I am fairly new to economics and doing some research, so pardon my lack of knowledge on the topic if this is a dumb question.

The main question i have is: Does an egg have the same value around the world?

Some characteristics of eggs that we can consider:

  • eggs can be produced anywhere by simple raising chickens

  • eggs are used everywhere for many different purposes

  • eggs are raw materials of many food, beverages, processes

So, hypothetically, if we forget about the limitations of eggs such as:

  • go bad/rot/expire

  • break when they fall down

  • vegetarians/vegans or any other diet or people with allergies can consume eggs

Then the demand for eggs would be more or less similar around the globe. People will want them for various reasons.

Would it be correct to assume that 1 egg in China (which has the leading egg production) would be worth the same as an egg in any other country?

I am talking only about the exchange of an egg for another egg in a different country. No taxes, transportation cost or anything regarding money to be considered.

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    $\begingroup$ If you intentionally ignore "taxes, transportation cost or anything regarding money", then what remains of the difference between China and a "different country"? $\endgroup$
    – VARulle
    Commented Mar 13, 2023 at 13:29
  • $\begingroup$ @VARulle then would that mean 1 egg from china can be exchanged exactly for 1 egg from any other country? $\endgroup$ Commented Mar 13, 2023 at 14:55
  • 1
    $\begingroup$ Not sure I understand your question. Why should there be any exchange of indistinguishable items? It doesn't benefit anyone. Or is your underlying question a different one? For example how many eggs does the average income buy in China vs the US? $\endgroup$
    – BrsG
    Commented Mar 13, 2023 at 19:36
  • $\begingroup$ @BrsG why should the average income matter? I just want to know if an egg from 1 country can be interchanged for 1 egg in another regardless of the economy, money supply or any other factors around money. It doesn't matter if it benefits anyone or not i just want to know if the eggs have the same worth given the set of considerations above. $\endgroup$ Commented Mar 13, 2023 at 20:58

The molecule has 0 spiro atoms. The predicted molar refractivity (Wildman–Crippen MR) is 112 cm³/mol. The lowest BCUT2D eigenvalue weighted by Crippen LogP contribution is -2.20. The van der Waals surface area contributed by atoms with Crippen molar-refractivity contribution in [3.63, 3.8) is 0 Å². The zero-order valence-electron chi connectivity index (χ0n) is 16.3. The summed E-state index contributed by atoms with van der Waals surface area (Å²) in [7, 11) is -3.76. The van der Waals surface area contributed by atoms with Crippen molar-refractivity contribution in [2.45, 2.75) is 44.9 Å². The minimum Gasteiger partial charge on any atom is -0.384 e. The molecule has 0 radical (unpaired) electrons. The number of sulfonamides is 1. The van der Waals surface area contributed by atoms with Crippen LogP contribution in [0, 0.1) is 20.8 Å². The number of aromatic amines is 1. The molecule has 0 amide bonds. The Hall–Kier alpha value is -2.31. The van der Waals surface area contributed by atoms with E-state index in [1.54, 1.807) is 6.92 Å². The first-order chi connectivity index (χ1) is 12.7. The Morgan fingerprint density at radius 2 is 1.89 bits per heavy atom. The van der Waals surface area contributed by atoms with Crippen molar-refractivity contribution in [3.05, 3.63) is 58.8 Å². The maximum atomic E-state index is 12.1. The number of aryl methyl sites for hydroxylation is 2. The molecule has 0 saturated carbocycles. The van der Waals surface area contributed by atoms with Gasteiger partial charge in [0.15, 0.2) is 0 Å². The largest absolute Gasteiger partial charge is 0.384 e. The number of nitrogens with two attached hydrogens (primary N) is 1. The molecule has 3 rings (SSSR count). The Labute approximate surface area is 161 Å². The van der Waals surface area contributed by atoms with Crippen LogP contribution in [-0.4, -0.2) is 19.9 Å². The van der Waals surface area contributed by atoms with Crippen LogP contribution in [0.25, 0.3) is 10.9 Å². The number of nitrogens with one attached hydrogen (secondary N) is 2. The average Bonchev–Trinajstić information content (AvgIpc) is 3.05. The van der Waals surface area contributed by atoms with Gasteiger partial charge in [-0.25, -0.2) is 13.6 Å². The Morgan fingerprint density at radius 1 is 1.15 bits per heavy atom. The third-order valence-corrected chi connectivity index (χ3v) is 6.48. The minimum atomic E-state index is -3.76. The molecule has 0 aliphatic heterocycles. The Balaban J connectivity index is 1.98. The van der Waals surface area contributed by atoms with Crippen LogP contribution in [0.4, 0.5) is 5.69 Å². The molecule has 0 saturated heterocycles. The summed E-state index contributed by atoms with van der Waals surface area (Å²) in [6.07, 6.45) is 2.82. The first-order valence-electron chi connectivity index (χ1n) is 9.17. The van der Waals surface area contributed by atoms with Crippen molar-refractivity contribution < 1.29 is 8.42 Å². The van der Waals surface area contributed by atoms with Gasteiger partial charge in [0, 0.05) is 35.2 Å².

• $\begingroup$ What do you mean with the "worth" of an egg? The market price? $\endgroup$
    – VARulle
    Commented Mar 14, 2023 at 0:05

1 Answer 1


In economics there is phenomenon that we call the law of one price. Law of one price states that in absence of any transportation costs, market frictions and allowing for free trade a good has to have the same price everywhere.

This is because even if in some location production of eggs would be more expensive, a country with a comparative advantage would just specialize in production of eggs, and eggs would flow from countries where they are cheap to countries where they are expensive until price would completely equalize. However, what makes the prices to equalize is trade not necessarily equality of demands for eggs everywhere.

Nonetheless, in real world you would not see prices of eggs equalize as its costly to transport them, there might be market frictions, there are trade restrictions and so on. Hence in real life egg would not have the same real price everywhere.


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